The idea of Turkish director Nuri Bilge Ceylan following up his masterly breakup drama Climates with what sounds like a much more standard film noir is a worrisome one. Would the more familiar tropes of the genre overpower Ceylan’s increasingly singular vision? Would he succumb to the formula and deliver something disappointingly conventional? Yeah, right. Three Monkeys only reaffirms Ceylan’s status as one of modern cinema’s true giants. With this haunting study of a family who is unable to shake memories of its tragic past, Ceylan has crafted a supremely tense noir thriller that plays by its own riveting rules.
Servet (Ercan Kesal) is a politician on the eve of a big election. One night, while driving home, he kills a pedestrian and flees the scene. In order to protect himself, he bribes his driver, Eyup (Yavuz Bingol), to take the wrap. Eyup is promised a load of cash upon his release, as well as the assurance that his current salary will continue to go to Eyup’s wife, Hacer (Hatice Aslan), and their son Ismail (Ahmet Rifat Sungar). Eyup accepts and is sentenced to a year. While he’s on the inside, things happen between Hacer and Servet (this is a noir, after all). Upon Eyup’s eventual release and return home, the secret is revealed and murderous actions are taken.
Sounds easy enough, right? Not so fast. Ceylan does something drastically different to distinguish his noir from most other films in the genre. Let’s begin with that initial car accident. He doesn’t show it. Let’s next move on to the heated, passionate scenes of infidelity. He doesn’t show us those either. Which brings us to the murderous climax, an event that also happens mysteriously off-screen. In lesser hands, this kind of conscious avoidance of action might seem pretentious and lead to a feeling of disappointment, but Ceylan uses it to his advantage. By bravely refusing to show us any of the “money” shots that have become noir staples, Ceylan builds even more palpably thick tension. More importantly, he does this to reflect the suspect, paranoid states-of-mind of his guilt-ridden characters.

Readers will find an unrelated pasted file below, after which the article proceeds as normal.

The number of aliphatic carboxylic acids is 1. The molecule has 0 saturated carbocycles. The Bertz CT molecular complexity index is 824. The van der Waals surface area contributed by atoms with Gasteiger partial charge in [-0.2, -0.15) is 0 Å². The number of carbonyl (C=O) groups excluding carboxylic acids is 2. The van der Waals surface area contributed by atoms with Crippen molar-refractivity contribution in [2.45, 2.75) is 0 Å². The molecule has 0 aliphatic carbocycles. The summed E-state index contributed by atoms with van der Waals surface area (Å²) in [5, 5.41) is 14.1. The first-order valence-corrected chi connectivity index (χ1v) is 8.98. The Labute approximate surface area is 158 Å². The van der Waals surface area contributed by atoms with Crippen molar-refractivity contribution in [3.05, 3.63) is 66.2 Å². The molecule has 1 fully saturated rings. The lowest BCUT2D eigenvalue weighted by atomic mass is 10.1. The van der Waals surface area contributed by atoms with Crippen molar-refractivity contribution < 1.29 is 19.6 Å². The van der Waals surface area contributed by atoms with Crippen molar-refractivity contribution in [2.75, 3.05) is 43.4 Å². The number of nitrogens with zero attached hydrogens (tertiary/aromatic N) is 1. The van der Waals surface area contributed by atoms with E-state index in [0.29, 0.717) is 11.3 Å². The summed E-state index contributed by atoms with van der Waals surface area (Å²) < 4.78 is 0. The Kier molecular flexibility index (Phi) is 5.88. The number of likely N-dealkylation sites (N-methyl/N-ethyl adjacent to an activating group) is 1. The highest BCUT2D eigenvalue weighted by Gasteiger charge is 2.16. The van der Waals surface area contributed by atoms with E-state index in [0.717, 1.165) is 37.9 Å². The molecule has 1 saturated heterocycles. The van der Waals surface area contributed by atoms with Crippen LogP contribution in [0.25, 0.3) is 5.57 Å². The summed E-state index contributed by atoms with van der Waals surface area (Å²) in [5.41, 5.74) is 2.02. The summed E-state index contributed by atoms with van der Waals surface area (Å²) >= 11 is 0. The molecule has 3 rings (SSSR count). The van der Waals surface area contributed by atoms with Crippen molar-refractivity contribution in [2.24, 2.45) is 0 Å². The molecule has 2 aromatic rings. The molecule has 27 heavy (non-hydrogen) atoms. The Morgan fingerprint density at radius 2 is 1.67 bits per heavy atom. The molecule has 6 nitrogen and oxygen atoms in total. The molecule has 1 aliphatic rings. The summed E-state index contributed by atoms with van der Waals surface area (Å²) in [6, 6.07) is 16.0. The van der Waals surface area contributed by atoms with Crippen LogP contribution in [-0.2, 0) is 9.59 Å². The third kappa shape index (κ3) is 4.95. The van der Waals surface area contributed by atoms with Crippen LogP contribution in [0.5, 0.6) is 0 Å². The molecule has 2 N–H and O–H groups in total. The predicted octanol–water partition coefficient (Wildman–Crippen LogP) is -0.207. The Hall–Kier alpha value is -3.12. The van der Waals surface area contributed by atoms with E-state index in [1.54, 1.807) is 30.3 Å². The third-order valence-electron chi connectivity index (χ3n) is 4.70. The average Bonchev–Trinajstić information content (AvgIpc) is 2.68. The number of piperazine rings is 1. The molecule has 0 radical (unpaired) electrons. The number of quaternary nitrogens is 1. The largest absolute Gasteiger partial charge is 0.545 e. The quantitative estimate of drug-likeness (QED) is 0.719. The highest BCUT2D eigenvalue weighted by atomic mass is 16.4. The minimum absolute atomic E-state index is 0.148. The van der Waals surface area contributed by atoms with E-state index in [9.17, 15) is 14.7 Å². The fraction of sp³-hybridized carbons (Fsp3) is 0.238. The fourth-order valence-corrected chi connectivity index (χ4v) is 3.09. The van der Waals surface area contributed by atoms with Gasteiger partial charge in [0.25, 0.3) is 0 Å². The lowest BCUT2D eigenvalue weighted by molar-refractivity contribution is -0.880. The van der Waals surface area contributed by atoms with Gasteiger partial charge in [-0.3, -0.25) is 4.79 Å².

In the way that light and shadow was used to great atmospheric effect in the earliest black-and-white noirs, Ceylan leans on modern technology to further enhance his story’s troubled mood. Shooting in HD, he distorts color, making the interiors feel murkily fluorescent and stifling, whereas outside, everything is yellow, dry, and dehydrated. In this seaside town, there is no place of respite for Eyup, Ismail, and Hacer—especially not in their minds.
And here is where Ceylan turns Three Monkeys into more than just an intriguing tale of infidelity destroying a family. It becomes quite clear that this destruction had begun many years before, when Eyup and Hacer’s second son died unexpectedly. Years later, the ghost of this child still lingers. Not just for them, but for Ismail as well. But he doesn’t just linger. He still lives in that apartment, drifting from room to room, standing before, and placing his arm around, his still living family members, when they are alone in their rooms. The infrequency of these moments only adds to the shock of his ghostly existence, and it threatens to turn Three Monkeys into an outright horror film.
Though it appears that the situation with Servet is going to put the final nail in this family’s coffin, Ceylan has a perhaps darker statement to make with Three Monkeys. They’ve been living like this for years, and they don’t seem capable of, or willing to, break free from this prison. You can see it in their faces and actions. This is their fate. This is their life. As trains rumble past on the nearby track, as thunderclouds arrive to rain down upon them, they sit and mourn, alone in different rooms, for their dead child to return.
— Michael Tully